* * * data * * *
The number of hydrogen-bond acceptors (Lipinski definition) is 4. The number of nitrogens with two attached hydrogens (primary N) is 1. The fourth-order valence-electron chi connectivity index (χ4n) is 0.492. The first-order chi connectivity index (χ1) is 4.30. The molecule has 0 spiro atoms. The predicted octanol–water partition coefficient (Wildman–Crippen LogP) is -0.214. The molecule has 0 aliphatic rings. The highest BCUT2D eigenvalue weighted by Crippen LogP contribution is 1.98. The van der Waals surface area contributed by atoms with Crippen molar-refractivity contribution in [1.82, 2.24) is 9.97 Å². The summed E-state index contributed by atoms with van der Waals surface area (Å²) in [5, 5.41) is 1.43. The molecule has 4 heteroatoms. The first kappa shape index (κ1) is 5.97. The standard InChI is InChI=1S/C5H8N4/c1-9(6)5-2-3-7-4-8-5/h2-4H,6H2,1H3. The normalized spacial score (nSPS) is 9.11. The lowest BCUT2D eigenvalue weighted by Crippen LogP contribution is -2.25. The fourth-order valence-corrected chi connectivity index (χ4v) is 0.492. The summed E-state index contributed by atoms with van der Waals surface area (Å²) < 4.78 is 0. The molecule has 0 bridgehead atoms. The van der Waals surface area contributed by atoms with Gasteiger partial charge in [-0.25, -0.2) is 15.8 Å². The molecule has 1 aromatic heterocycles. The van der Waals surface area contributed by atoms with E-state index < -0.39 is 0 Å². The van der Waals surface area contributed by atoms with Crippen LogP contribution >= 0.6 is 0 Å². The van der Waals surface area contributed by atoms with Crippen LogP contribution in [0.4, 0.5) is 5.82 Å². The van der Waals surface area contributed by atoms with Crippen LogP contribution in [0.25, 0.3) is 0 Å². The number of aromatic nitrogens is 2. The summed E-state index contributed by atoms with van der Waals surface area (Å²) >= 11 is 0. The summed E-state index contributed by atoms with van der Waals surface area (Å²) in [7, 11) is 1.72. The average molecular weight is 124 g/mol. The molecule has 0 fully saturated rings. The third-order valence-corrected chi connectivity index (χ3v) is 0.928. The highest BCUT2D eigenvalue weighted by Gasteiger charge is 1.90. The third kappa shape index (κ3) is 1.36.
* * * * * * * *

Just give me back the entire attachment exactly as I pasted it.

The number of hydrogen-bond acceptors (Lipinski definition) is 4. The number of nitrogens with two attached hydrogens (primary N) is 1. The fourth-order valence-electron chi connectivity index (χ4n) is 0.492. The first-order chi connectivity index (χ1) is 4.30. The molecule has 0 spiro atoms. The predicted octanol–water partition coefficient (Wildman–Crippen LogP) is -0.214. The molecule has 0 aliphatic rings. The highest BCUT2D eigenvalue weighted by Crippen LogP contribution is 1.98. The van der Waals surface area contributed by atoms with Crippen molar-refractivity contribution in [1.82, 2.24) is 9.97 Å². The summed E-state index contributed by atoms with van der Waals surface area (Å²) in [5, 5.41) is 1.43. The molecule has 4 heteroatoms. The first kappa shape index (κ1) is 5.97. The standard InChI is InChI=1S/C5H8N4/c1-9(6)5-2-3-7-4-8-5/h2-4H,6H2,1H3. The normalized spacial score (nSPS) is 9.11. The lowest BCUT2D eigenvalue weighted by Crippen LogP contribution is -2.25. The fourth-order valence-corrected chi connectivity index (χ4v) is 0.492. The summed E-state index contributed by atoms with van der Waals surface area (Å²) < 4.78 is 0. The molecule has 0 bridgehead atoms. The van der Waals surface area contributed by atoms with Gasteiger partial charge in [-0.25, -0.2) is 15.8 Å². The molecule has 1 aromatic heterocycles. The van der Waals surface area contributed by atoms with E-state index < -0.39 is 0 Å². The van der Waals surface area contributed by atoms with Crippen LogP contribution >= 0.6 is 0 Å². The van der Waals surface area contributed by atoms with Crippen LogP contribution in [0.4, 0.5) is 5.82 Å². The van der Waals surface area contributed by atoms with Crippen LogP contribution in [0.25, 0.3) is 0 Å². The number of aromatic nitrogens is 2. The summed E-state index contributed by atoms with van der Waals surface area (Å²) >= 11 is 0. The summed E-state index contributed by atoms with van der Waals surface area (Å²) in [7, 11) is 1.72. The average molecular weight is 124 g/mol. The molecule has 0 fully saturated rings. The third-order valence-corrected chi connectivity index (χ3v) is 0.928. The highest BCUT2D eigenvalue weighted by Gasteiger charge is 1.90. The third kappa shape index (κ3) is 1.36.